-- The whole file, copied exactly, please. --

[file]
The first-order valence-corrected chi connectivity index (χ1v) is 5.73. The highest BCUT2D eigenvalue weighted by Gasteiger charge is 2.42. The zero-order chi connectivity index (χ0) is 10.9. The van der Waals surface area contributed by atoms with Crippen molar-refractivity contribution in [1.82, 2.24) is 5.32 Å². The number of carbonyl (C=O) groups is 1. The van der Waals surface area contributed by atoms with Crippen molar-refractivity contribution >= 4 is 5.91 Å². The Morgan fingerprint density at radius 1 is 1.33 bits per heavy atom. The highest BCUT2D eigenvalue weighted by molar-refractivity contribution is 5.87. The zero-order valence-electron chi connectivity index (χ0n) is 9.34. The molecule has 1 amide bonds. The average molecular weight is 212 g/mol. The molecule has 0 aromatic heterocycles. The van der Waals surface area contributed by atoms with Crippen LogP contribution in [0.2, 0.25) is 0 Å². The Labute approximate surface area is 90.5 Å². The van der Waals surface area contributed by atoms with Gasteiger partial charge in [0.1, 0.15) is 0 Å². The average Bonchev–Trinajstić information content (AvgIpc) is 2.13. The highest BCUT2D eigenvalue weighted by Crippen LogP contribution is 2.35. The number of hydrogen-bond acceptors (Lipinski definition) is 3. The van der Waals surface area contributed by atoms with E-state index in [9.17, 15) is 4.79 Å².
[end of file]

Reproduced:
The first-order valence-corrected chi connectivity index (χ1v) is 5.73. The highest BCUT2D eigenvalue weighted by Gasteiger charge is 2.42. The zero-order chi connectivity index (χ0) is 10.9. The van der Waals surface area contributed by atoms with Crippen molar-refractivity contribution in [1.82, 2.24) is 5.32 Å². The number of carbonyl (C=O) groups is 1. The van der Waals surface area contributed by atoms with Crippen molar-refractivity contribution >= 4 is 5.91 Å². The Morgan fingerprint density at radius 1 is 1.33 bits per heavy atom. The highest BCUT2D eigenvalue weighted by molar-refractivity contribution is 5.87. The zero-order valence-electron chi connectivity index (χ0n) is 9.34. The molecule has 1 amide bonds. The average molecular weight is 212 g/mol. The molecule has 0 aromatic heterocycles. The van der Waals surface area contributed by atoms with Crippen LogP contribution in [0.2, 0.25) is 0 Å². The Labute approximate surface area is 90.5 Å². The van der Waals surface area contributed by atoms with Gasteiger partial charge in [0.1, 0.15) is 0 Å². The average Bonchev–Trinajstić information content (AvgIpc) is 2.13. The highest BCUT2D eigenvalue weighted by Crippen LogP contribution is 2.35. The number of hydrogen-bond acceptors (Lipinski definition) is 3. The van der Waals surface area contributed by atoms with E-state index in [9.17, 15) is 4.79 Å².